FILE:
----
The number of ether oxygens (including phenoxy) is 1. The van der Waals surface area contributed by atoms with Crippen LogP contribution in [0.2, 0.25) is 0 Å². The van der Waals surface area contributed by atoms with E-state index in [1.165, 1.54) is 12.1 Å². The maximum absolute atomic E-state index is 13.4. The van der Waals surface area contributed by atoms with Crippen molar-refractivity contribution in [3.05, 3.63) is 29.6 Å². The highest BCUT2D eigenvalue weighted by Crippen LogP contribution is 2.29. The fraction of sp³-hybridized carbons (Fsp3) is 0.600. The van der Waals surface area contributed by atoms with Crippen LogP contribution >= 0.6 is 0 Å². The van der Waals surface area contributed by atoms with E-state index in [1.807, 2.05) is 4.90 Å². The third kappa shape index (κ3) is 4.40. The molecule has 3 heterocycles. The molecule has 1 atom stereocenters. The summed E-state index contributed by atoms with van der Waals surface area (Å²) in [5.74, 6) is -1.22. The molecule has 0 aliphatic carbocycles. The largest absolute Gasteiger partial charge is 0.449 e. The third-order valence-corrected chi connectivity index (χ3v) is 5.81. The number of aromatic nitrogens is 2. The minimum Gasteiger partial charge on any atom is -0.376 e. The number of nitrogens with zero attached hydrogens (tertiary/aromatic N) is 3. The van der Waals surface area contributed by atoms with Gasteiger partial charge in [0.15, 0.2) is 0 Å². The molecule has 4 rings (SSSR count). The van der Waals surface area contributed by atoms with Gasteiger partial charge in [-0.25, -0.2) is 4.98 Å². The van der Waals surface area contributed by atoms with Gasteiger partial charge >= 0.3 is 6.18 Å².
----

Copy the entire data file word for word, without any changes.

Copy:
The number of ether oxygens (including phenoxy) is 1. The van der Waals surface area contributed by atoms with Crippen LogP contribution in [0.2, 0.25) is 0 Å². The van der Waals surface area contributed by atoms with E-state index in [1.165, 1.54) is 12.1 Å². The maximum absolute atomic E-state index is 13.4. The van der Waals surface area contributed by atoms with Crippen molar-refractivity contribution in [3.05, 3.63) is 29.6 Å². The highest BCUT2D eigenvalue weighted by Crippen LogP contribution is 2.29. The fraction of sp³-hybridized carbons (Fsp3) is 0.600. The van der Waals surface area contributed by atoms with Crippen LogP contribution >= 0.6 is 0 Å². The van der Waals surface area contributed by atoms with E-state index in [1.807, 2.05) is 4.90 Å². The third kappa shape index (κ3) is 4.40. The molecule has 3 heterocycles. The molecule has 1 atom stereocenters. The summed E-state index contributed by atoms with van der Waals surface area (Å²) in [5.74, 6) is -1.22. The molecule has 0 aliphatic carbocycles. The largest absolute Gasteiger partial charge is 0.449 e. The third-order valence-corrected chi connectivity index (χ3v) is 5.81. The number of aromatic nitrogens is 2. The minimum Gasteiger partial charge on any atom is -0.376 e. The number of nitrogens with zero attached hydrogens (tertiary/aromatic N) is 3. The van der Waals surface area contributed by atoms with Gasteiger partial charge in [0.15, 0.2) is 0 Å². The molecule has 4 rings (SSSR count). The van der Waals surface area contributed by atoms with Gasteiger partial charge in [-0.25, -0.2) is 4.98 Å². The van der Waals surface area contributed by atoms with Gasteiger partial charge >= 0.3 is 6.18 Å².